PUBLIC INFORMATION OFFICE
JET PROPULSION LABORATORY
CALIFORNIA INSTITUTE OF TECHNOLOGY
NATIONAL AERONAUTICS AND SPACE ADMINISTRATION
PASADENA, CALIF. 91109. TELEPHONE (818) 354-5011
http://www.jpl.nasa.gov

CONTACT: Jim Doyle

FOR IMMEDIATE RELEASEMay 16, 1996

ULYSSES MEASUREMENTS GIVE NEW CLUES TO DARK MATTER

       Measurements from the joint NASA/European Space Agency Ulysses mission found a surprisingly small increase in the amount of helium-3 since the formation of the solar system, allowing a more precise estimate of the amount of dark matter in the universe, two scientists announced today. Their findings, from measurements of the Solar Wind Ion Composition Experiment aboard Ulysses, were published today in Nature magazine

       Drs. George Gloeckler, professor of physics at the University of Maryland, and Johannes Geiss, director at the International Space Sciences Institute in Bern, Switzerland, reported the first measurements of helium-3 in the interstellar cloud surrounding our solar system. They said their findings of this lighter isotope of helium give additional clues to the amount of dark, or invisible matter, that was produced at the beginning of the universe -- the Big Bang -- 15 billion years ago.

       The exact nature of dark matter is one of the most intriguing mysteries in astronomy. Although scientists do not know what it is, their best estimates indicate most of the universe -- perhaps as much as 90 percent -- is composed of dark matter. This estimate is based partly on observations showing stronger gravitational attraction between galaxies than should be the case with the amount of matter they can see. The dark matter may be "ordinary" matter such as planets and burned-out stars too dim to detect, or perhaps exotic objects such as black holes or as-yet-undetected particles which pervade the universe.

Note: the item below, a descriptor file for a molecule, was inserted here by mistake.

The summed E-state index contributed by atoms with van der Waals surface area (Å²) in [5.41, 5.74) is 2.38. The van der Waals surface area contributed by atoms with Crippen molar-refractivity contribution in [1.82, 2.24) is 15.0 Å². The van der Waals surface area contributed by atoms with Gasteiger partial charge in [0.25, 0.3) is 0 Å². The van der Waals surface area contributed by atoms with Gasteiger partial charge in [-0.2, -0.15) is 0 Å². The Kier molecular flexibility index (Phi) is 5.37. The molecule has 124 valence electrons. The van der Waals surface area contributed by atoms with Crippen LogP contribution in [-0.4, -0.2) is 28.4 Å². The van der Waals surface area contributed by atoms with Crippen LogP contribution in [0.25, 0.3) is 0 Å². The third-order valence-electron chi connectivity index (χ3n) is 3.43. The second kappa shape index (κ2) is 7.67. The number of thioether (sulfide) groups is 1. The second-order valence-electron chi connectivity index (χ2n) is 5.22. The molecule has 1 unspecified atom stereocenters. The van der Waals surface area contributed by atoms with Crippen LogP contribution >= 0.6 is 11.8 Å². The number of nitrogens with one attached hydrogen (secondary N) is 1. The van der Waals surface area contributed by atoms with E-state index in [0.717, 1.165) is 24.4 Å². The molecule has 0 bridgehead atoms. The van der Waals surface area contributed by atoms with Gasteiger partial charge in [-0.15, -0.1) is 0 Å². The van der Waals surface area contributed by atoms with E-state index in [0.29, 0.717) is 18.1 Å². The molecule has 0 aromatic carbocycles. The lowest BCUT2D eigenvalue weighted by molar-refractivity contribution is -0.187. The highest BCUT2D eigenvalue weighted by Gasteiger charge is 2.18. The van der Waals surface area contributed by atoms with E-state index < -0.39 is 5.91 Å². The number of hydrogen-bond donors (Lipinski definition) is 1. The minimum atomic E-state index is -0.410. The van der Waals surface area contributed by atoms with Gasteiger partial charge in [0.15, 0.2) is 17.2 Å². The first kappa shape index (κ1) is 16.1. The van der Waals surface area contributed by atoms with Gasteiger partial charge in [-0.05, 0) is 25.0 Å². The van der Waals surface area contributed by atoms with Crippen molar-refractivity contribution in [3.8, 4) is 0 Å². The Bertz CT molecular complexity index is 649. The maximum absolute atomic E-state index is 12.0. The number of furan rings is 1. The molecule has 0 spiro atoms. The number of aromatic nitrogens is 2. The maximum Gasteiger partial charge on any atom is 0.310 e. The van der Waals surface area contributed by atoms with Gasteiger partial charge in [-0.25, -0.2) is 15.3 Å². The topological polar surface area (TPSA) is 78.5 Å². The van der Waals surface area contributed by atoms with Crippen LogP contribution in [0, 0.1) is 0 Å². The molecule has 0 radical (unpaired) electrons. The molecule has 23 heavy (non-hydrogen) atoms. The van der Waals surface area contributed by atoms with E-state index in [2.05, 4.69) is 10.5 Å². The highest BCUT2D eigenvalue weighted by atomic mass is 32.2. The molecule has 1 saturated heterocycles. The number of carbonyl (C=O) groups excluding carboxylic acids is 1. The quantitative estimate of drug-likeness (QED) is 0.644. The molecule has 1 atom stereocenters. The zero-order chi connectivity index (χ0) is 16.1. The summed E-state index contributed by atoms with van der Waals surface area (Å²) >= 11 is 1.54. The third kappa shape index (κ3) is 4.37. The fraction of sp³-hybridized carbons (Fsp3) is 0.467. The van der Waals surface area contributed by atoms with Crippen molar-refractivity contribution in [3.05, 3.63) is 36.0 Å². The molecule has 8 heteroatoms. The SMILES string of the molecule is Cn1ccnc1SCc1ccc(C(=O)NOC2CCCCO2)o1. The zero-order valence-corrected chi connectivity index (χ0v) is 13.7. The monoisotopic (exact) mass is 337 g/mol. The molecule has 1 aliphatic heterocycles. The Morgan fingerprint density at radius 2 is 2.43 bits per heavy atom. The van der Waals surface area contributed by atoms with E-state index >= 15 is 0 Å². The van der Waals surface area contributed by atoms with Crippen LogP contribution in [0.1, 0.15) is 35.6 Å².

"Basically, our measurements indicate the amount of dark matter in the early universe was fairly high," Gloeckler said. "Visible matter is a small fraction of the total. By measuring the relative portions of the lightest elements and their isotopes, one can infer the amount of ordinary matter in the universe."

       "Since current theories of the earliest stages of the universe predict a much larger amount of matter coming out of the Big Bang, the difference is surmised to consist of an entirely different and unfamiliar kind of matter, commonly called dark matter," Geiss said. "The precise nature of this dark matter is not known at this time, because it has eluded so far all efforts of detecting it directly. It could very well have survived to this day, filling the whole universe and dominating its dynamics, yet be invisible to us."

       The light elements of helium-3, hydrogen, deuterium -- a heavy isotope of hydrogen -- and helium-4 were created in the Big Bang, the scientists said. The abundance of helium-3 has been changing ever since because it is both produced and destroyed in stars.

       The direction and amount of this change have until now remained undetermined, they said. They found, however, that the reported amount of helium-3 indicates a surprisingly small increase -- about 50 percent -- since the time of the formation of the solar system 4.6 billion years ago.

       Since the change was smaller than earlier models indicated, Gloeckler and Geiss said, the density of dark, or unseen, matter relative to that matter which we can see must be greater.

       "What is so exciting is that we have good numbers for the helium-3 abundance during three time epochs spanning the life of the universe," Gloeckler said. "This gives a firm handle on how matter is processed or 'cooked' in stars."

       He said current models that predict large amounts of helium- 3 are not consistent with the new findings.

       The measurements were made over the south pole of the Sun at distances several times the distance of the Sun to Earth. They detected the interstellar gas that made its way deep into the inner solar system and determined the composition of helium-3 in that gas.

       The Ulysses mission is managed jointly by NASA and the European Space Agency (ESA). The Jet Propulsion Laboratory manages the U.S. portion of the mission for NASA's Office of Space Science, Washington, DC.

#####
5/14/96 JJD
#9634